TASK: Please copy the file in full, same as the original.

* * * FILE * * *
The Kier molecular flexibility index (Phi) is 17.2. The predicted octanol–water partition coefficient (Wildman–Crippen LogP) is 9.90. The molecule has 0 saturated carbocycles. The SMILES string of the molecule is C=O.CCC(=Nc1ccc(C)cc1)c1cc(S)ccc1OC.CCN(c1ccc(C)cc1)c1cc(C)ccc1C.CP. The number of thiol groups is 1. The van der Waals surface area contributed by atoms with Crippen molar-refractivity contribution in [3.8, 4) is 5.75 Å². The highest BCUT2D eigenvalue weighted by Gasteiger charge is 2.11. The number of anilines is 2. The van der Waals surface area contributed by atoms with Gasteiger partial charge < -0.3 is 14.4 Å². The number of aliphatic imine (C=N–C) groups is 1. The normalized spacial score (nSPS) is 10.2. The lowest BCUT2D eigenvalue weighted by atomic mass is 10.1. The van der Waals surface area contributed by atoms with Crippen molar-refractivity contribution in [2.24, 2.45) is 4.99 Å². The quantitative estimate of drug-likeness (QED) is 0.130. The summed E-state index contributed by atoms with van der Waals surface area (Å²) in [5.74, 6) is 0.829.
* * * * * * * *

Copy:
The Kier molecular flexibility index (Phi) is 17.2. The predicted octanol–water partition coefficient (Wildman–Crippen LogP) is 9.90. The molecule has 0 saturated carbocycles. The SMILES string of the molecule is C=O.CCC(=Nc1ccc(C)cc1)c1cc(S)ccc1OC.CCN(c1ccc(C)cc1)c1cc(C)ccc1C.CP. The number of thiol groups is 1. The van der Waals surface area contributed by atoms with Crippen molar-refractivity contribution in [3.8, 4) is 5.75 Å². The highest BCUT2D eigenvalue weighted by Gasteiger charge is 2.11. The number of anilines is 2. The van der Waals surface area contributed by atoms with Gasteiger partial charge < -0.3 is 14.4 Å². The number of aliphatic imine (C=N–C) groups is 1. The normalized spacial score (nSPS) is 10.2. The lowest BCUT2D eigenvalue weighted by atomic mass is 10.1. The van der Waals surface area contributed by atoms with Crippen molar-refractivity contribution in [2.24, 2.45) is 4.99 Å². The quantitative estimate of drug-likeness (QED) is 0.130. The summed E-state index contributed by atoms with van der Waals surface area (Å²) in [5.74, 6) is 0.829.